Everyone has his or her own list of favorite TV programs that were idiotically cancelled. One of mine is “Dead Like Me,” in which Mandy Patinkin headed a grouchy crew of blue-collar grim reapers in charge of safeguarding the souls of Seattle’s recently departed.

In it, 18-year-old Georgia “George” Lass, played by pretty Ellen Muth, is struck and killed by a toilet seat that rockets down from space as Mir space station breaks up in the atmosphere. High jinx ensue as George learns the ropes of her new career, an unwillingly drafted handmaiden to death in all manner of wacky situations.

Some of daft ways in which real people actually die are absurd beyond belief — even if still terrifying to the people involved and sorrowful for their families.

Two researchers at the University of Oxford have been making news this month with their preliminary report on the start of a four-year study of official death records in the Tudor period, centered on the 1500s. Written in stilted Latin and requiring lots of deciphering, these coroners’ reports make it clear that “Merry England was a bit of a health and safety nightmare.”

Dr. Steven Gunn comments, “Although the material we are studying is tragic, there are some deaths which could well be material for Laurel and Hardy or Monty Python’s upper-class twit of the year.”

In addition to the spectator killed at a sledgehammer-throwing contest, Gunn makes special note of several eye-catching items:

“One man shot himself in the head while trying to get out the arrow stuck in his longbow and another fell into a cesspit while relieving himself. At least three people were killed by performing bears — one bear’s value is listed as a princely 26 shillings and four pence [roughly $525 in today’s money]. One unlucky man was standing in a garden on the edge of Coventry when a maypole fell over. It missed him and hit the city wall — but his narrow escape turned to disaster when a stone fell off the city wall, hit him on the head and killed him.

“Some of the records ask more questions than they answer — one man crushed his testicles while playing a ‘Christmas game’ and a Scottish man is recorded as dying after offering to demonstrate a pastime popular in his country which seems to have involved lying down and being tied up.”


This got me thinking about deaths during settlement times in the Pacific Northwest. Closer to us in time and space, Pacific County’s 1891-1917 death register is lacking in amusement but rich in mysteries. These are “cold cases” that will never be solved, but we can at least remember them.

One that disturbs me is the report on Jane Millet, a 14-year-old Indian from Bay Center, who died Aug. 13, 1913, from having been “Poisoned by carbolic acid.” Was this suicide? Murder? Accident? I mourn her in any event.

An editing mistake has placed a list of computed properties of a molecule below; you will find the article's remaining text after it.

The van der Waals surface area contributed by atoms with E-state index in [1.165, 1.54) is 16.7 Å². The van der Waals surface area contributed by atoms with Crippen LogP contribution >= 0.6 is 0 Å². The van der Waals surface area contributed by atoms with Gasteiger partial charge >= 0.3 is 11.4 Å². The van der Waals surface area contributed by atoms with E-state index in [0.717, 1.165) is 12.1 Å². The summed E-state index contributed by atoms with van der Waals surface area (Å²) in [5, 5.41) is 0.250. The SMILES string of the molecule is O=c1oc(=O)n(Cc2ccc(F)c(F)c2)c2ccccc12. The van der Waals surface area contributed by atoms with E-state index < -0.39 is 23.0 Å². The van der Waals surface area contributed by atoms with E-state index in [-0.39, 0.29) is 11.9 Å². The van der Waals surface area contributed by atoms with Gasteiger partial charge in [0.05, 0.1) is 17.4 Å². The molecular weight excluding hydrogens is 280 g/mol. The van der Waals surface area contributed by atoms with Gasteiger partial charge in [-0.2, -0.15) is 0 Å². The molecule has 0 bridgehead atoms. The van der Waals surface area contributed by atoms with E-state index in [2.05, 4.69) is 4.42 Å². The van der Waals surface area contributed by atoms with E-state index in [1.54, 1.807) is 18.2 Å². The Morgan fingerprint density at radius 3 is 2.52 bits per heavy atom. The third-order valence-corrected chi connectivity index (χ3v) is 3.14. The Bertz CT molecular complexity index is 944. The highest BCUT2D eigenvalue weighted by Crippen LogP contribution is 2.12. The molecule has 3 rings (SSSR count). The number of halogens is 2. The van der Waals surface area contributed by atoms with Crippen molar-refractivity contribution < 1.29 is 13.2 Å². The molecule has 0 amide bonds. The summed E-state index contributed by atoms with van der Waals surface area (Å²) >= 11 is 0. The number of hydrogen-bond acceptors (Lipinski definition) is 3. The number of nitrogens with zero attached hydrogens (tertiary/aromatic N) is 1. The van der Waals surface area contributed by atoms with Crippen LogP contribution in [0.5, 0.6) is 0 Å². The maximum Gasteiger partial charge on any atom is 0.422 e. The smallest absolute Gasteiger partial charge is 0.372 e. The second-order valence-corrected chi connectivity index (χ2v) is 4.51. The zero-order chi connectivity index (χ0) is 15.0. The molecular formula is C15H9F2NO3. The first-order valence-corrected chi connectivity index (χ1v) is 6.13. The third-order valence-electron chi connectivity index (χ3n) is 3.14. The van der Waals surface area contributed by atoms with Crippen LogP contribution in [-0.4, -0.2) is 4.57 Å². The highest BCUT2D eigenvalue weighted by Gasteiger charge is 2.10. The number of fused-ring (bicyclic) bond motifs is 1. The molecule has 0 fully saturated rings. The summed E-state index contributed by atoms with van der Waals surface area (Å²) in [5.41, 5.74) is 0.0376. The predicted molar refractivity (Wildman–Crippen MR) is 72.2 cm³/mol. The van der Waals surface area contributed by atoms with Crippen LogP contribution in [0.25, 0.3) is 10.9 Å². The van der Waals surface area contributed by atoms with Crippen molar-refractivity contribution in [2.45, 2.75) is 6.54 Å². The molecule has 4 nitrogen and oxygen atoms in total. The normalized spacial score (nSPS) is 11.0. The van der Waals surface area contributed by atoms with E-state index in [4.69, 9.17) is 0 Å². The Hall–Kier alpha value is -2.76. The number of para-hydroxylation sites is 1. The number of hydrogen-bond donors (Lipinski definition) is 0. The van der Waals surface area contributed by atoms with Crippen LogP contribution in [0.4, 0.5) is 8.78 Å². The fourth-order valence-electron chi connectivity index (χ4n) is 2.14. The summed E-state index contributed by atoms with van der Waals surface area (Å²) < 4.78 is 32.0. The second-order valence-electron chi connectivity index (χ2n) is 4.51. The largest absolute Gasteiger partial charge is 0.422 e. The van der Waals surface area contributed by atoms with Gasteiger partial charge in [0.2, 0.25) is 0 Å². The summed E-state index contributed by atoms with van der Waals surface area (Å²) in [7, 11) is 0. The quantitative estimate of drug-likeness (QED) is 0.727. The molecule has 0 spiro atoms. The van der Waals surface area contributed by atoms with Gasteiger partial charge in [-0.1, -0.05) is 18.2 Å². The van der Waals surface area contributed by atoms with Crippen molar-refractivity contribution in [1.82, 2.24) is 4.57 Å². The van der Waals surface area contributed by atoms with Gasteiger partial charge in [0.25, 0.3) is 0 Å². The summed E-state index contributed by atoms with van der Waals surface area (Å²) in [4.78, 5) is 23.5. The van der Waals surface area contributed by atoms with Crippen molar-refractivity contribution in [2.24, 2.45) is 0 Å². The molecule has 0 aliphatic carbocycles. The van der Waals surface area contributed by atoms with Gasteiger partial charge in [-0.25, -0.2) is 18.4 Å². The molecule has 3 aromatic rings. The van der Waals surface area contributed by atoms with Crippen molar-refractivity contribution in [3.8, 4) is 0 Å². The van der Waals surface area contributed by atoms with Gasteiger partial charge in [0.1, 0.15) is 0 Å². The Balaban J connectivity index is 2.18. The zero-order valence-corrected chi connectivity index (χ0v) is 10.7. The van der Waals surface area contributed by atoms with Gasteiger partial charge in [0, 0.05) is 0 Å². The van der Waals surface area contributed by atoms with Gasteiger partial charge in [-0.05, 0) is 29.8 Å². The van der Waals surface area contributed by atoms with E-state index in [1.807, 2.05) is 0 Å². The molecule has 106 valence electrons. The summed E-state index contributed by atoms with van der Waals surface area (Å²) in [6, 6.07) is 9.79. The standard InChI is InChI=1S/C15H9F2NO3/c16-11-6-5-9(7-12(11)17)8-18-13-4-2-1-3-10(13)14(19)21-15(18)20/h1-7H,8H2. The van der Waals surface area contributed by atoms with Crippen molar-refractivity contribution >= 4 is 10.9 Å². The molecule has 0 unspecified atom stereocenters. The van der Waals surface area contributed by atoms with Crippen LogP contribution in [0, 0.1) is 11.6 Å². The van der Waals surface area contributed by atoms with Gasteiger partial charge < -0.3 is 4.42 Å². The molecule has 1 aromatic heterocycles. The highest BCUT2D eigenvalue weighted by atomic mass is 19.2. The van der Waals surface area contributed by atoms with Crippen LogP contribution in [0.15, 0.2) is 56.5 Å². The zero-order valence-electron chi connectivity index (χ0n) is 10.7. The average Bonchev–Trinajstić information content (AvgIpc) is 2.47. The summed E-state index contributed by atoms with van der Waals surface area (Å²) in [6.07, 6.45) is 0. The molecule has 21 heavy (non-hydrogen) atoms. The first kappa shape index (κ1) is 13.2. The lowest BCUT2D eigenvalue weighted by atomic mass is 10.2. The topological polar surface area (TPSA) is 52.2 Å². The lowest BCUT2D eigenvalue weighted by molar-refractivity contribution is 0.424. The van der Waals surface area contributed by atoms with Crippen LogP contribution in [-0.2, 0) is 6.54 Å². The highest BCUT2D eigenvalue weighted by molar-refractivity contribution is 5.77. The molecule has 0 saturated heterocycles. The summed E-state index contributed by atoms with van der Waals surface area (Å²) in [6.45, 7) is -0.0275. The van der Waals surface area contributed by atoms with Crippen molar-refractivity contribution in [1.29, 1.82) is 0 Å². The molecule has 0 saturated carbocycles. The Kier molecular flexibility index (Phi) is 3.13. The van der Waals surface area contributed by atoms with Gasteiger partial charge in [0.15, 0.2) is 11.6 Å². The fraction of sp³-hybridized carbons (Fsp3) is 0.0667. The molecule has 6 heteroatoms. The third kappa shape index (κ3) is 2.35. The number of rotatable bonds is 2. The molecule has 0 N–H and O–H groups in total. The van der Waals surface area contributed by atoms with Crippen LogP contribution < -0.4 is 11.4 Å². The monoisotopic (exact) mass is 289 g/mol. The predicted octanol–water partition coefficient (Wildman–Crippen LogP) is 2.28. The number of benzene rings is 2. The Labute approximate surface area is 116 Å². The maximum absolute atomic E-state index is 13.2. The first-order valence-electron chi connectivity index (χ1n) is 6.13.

Later in 1913 at the onset of winter, Rasmus Peterson, 59, committed suicide by revolver slug through the head at North Cove Lighthouse. Considering also the dramatic suicide of the keeper’s wife at North Head, who threw herself off the cliff in 1923, and it makes you think that lighthouses were not smart residential choices for depressed people.

It is astounding to see the large numbers who died in ways that have been mostly abolished by modern medicine, at least here in America. Death was depressingly frequent for newborns and their mothers. There can’t be anything sadder than the notation “Born dead.” 

People quite often expired from typhoid, polio, malaria, whooping cough and other diseases. Doctors of the time had to know a lot about the varieties of gangrene. Many, many perished of various types of tuberculosis, from 3-year-old Henry Kaino of Ilwaco in 1903 to 36-year-old Albert Jacobsen at his farm six miles north of Ilwaco in 1912.

Then, even more than now, logging was extremely dangerous. A sample from 1913: 

Age 48 — “Fractured skull, crushed by falling stump.”

Age 27 — “Frac. skull, neck broken, arm broken. Log rolled on him.”

Age 30 — “Back broken. Hit by log.”

Age 33 — “Acc. injury. Cut on circular saw. Hemorrhage.”

Drowning, especially by kids, was appallingly common. For example, in 1912 Victor Clark Slingerland, 11, Lester Young, 11, and Phillip Winnerood Brooks, 9, died together. The Chinook Observer reported they “were drowned in Sprague’s slough, near Ocean Park, last Thursday, being upset in a small hunting skiff. They got excused early from school, and they were not missed until suppertime, when a search revealed the accident.”

As in our time, firearms killed far more people via suicide and accident than by murder. This incident on Aug. 26, 1912 really got to me: John Willis Henry, 11, died of “Gunshot wound thru head inflicted by brother, supposed accidental.” And then, William Cleveland Henry, 27, died of “Gunshot wound thru head self inflicted.” 

Spare a prayer for the Henry brothers.

Observer editor Matt Winters lives in Ilwaco with his wife and daughter. An archive of his columns is available at http://mythtown.blogspot.com

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